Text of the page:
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      Iodine excess and hyperthyroidism.

      Thyroid : official journal of the American Thyroid Association

      Amiodarone, adverse effects, Endemic Diseases, Environmental Exposure, Goiter, drug therapy, Graves Disease, Hyperthyroidism, chemically induced, Iodine, administration & dosage, deficiency, Thyroid Diseases

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          Abstract

          150 microg iodine are daily required for thyroid hormone synthesis. The thyroid gland has intrinsic mechanisms that maintain normal thyroid function even in the presence of iodine excess. Large quantities of iodide are present in drugs, antiseptics, contrast media and food preservatives. Iodine induced hyperthyroidism is frequently observed in patients affected by euthyroid iodine deficient goiter when suddenly exposed to excess iodine. Possibly the presence of autonomous thyroid function permits the synthesis and release of excess quantities of thyroid hormones. The presence of thyroid autoimmunity in patients residing in iodine-insufficient areas who develop iodine-induced hyperthyroidism has not been unanimously observed. In iodine-sufficient areas, iodine-induced hyperthyroidism has been reported in euthyroid patients with previous thyroid diseases. Euthyroid patients previously treated with antithyroid drugs for Graves' disease are prone to develop iodine-induced hyperthyroidism. As well, excess iodine in hyperthyroid Graves' disease patients may reduce the effectiveness of the antithyroid drugs. Occasionally iodine-induced hyperthyroidism has been observed in euthyroid patients with a previous episode of post-partum thyroiditis, amiodarone destructive or type II thyrotoxicosis and recombinant interferon-alpha induced destructive thyrotoxicosis. Amiodarone administration may induce thyrotoxicosis. Two mechanisms are responsible for this condition. One is related to excess iodine released from the drug, approximately 9 mg of iodine following a daily dose of 300 mg amiodarone. This condition is an iodine-induced thyrotoxicosis or type I amiodarone-induced thyrotoxicosis. The other mechanism is due to the amiodarone molecule that induces a destruction of the thyroid follicles with a release of preformed hormones. This condition is called amiodarone-induced destructive thyrotoxicosis or type II thyrotoxicosis. Patients developing type I thyrotoxicosis in general have preexisting nodular goiter whereas those developing type II thyrotoxicosis have a normal thyroid gland. The latter group of patients, after recovering from the destructive process, may develop permanent hypothyroidism as the consequence of fibrosis of the gland.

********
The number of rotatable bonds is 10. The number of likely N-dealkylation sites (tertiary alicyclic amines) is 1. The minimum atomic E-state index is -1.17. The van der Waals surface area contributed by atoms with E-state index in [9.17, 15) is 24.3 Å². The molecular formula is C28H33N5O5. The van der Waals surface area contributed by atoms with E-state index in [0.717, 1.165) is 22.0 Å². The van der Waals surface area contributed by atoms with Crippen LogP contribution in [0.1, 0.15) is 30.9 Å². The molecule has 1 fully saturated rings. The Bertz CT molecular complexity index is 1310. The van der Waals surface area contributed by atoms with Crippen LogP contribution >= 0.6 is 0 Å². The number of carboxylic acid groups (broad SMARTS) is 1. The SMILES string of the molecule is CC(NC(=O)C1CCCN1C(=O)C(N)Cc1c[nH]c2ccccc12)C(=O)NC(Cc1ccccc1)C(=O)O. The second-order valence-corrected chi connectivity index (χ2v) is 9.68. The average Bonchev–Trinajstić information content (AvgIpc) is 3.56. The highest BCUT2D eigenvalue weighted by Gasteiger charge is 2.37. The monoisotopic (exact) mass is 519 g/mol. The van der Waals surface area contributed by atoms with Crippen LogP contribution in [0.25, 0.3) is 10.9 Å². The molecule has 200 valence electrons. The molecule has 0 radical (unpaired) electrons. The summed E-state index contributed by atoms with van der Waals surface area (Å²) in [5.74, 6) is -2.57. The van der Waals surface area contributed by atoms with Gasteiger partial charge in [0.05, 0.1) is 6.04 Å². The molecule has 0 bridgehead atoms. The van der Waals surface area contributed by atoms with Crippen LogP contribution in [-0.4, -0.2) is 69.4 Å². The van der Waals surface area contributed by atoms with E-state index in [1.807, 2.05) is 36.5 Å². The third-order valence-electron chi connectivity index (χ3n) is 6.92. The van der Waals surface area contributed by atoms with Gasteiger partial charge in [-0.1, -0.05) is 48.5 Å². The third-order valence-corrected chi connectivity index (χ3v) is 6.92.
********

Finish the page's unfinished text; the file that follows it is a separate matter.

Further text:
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          Journal
          11396708
          10.1089/105072501300176453

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